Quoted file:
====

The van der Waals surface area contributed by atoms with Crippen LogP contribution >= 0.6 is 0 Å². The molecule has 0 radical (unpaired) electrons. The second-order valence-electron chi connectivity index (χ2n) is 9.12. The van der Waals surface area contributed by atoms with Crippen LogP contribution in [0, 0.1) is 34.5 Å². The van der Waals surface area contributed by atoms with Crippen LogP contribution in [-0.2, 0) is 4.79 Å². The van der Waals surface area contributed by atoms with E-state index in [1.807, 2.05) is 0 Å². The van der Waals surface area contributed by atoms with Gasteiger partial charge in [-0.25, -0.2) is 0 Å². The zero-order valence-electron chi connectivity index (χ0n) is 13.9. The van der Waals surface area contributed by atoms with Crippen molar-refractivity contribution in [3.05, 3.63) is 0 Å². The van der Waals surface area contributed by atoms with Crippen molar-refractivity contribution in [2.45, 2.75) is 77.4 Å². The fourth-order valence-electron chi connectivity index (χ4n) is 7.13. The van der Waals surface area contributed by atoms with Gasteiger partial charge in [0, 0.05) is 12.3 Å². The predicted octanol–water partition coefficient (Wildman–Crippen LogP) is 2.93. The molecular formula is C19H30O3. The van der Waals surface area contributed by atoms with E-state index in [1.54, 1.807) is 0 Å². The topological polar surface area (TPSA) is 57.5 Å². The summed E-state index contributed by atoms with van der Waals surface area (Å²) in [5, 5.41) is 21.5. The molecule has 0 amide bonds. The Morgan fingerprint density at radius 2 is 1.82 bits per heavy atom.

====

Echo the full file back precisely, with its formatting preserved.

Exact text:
The van der Waals surface area contributed by atoms with Crippen LogP contribution >= 0.6 is 0 Å². The molecule has 0 radical (unpaired) electrons. The second-order valence-electron chi connectivity index (χ2n) is 9.12. The van der Waals surface area contributed by atoms with Crippen LogP contribution in [0, 0.1) is 34.5 Å². The van der Waals surface area contributed by atoms with Crippen LogP contribution in [-0.2, 0) is 4.79 Å². The van der Waals surface area contributed by atoms with E-state index in [1.807, 2.05) is 0 Å². The van der Waals surface area contributed by atoms with Gasteiger partial charge in [-0.25, -0.2) is 0 Å². The zero-order valence-electron chi connectivity index (χ0n) is 13.9. The van der Waals surface area contributed by atoms with Crippen molar-refractivity contribution in [3.05, 3.63) is 0 Å². The van der Waals surface area contributed by atoms with Crippen molar-refractivity contribution in [2.45, 2.75) is 77.4 Å². The fourth-order valence-electron chi connectivity index (χ4n) is 7.13. The van der Waals surface area contributed by atoms with Gasteiger partial charge in [0, 0.05) is 12.3 Å². The predicted octanol–water partition coefficient (Wildman–Crippen LogP) is 2.93. The molecular formula is C19H30O3. The van der Waals surface area contributed by atoms with E-state index in [1.54, 1.807) is 0 Å². The topological polar surface area (TPSA) is 57.5 Å². The summed E-state index contributed by atoms with van der Waals surface area (Å²) in [5, 5.41) is 21.5. The molecule has 0 amide bonds. The Morgan fingerprint density at radius 2 is 1.82 bits per heavy atom.